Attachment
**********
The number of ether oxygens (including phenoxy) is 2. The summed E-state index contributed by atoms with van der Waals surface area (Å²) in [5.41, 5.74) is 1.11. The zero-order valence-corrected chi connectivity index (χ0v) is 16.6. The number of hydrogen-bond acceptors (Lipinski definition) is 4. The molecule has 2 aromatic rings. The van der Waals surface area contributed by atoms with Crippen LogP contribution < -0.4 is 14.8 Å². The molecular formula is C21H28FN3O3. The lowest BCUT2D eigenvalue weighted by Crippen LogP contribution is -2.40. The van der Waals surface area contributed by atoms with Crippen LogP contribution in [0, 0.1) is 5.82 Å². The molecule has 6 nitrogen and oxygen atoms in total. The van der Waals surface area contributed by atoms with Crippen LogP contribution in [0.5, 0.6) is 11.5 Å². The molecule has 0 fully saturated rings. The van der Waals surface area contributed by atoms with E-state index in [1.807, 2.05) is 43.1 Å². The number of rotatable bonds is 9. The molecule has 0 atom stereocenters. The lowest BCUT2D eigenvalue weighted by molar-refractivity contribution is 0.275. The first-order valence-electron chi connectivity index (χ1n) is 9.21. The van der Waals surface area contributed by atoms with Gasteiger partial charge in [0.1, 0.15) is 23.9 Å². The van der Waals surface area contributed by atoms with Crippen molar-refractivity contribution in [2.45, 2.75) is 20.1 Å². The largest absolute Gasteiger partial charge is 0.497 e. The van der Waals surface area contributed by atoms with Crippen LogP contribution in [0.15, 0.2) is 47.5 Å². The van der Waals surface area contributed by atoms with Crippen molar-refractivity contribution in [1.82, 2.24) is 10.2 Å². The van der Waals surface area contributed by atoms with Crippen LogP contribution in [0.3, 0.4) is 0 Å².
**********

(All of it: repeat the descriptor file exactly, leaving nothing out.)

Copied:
The number of ether oxygens (including phenoxy) is 2. The summed E-state index contributed by atoms with van der Waals surface area (Å²) in [5.41, 5.74) is 1.11. The zero-order valence-corrected chi connectivity index (χ0v) is 16.6. The number of hydrogen-bond acceptors (Lipinski definition) is 4. The molecule has 2 aromatic rings. The van der Waals surface area contributed by atoms with Crippen LogP contribution < -0.4 is 14.8 Å². The molecular formula is C21H28FN3O3. The lowest BCUT2D eigenvalue weighted by Crippen LogP contribution is -2.40. The van der Waals surface area contributed by atoms with Crippen LogP contribution in [0, 0.1) is 5.82 Å². The molecule has 6 nitrogen and oxygen atoms in total. The van der Waals surface area contributed by atoms with Crippen LogP contribution in [0.5, 0.6) is 11.5 Å². The molecule has 0 fully saturated rings. The van der Waals surface area contributed by atoms with E-state index in [1.807, 2.05) is 43.1 Å². The number of rotatable bonds is 9. The molecule has 0 atom stereocenters. The lowest BCUT2D eigenvalue weighted by molar-refractivity contribution is 0.275. The first-order valence-electron chi connectivity index (χ1n) is 9.21. The van der Waals surface area contributed by atoms with Gasteiger partial charge in [0.1, 0.15) is 23.9 Å². The van der Waals surface area contributed by atoms with Crippen molar-refractivity contribution in [2.45, 2.75) is 20.1 Å². The largest absolute Gasteiger partial charge is 0.497 e. The van der Waals surface area contributed by atoms with Crippen LogP contribution in [0.15, 0.2) is 47.5 Å². The van der Waals surface area contributed by atoms with Crippen molar-refractivity contribution in [1.82, 2.24) is 10.2 Å². The van der Waals surface area contributed by atoms with Crippen LogP contribution in [0.3, 0.4) is 0 Å².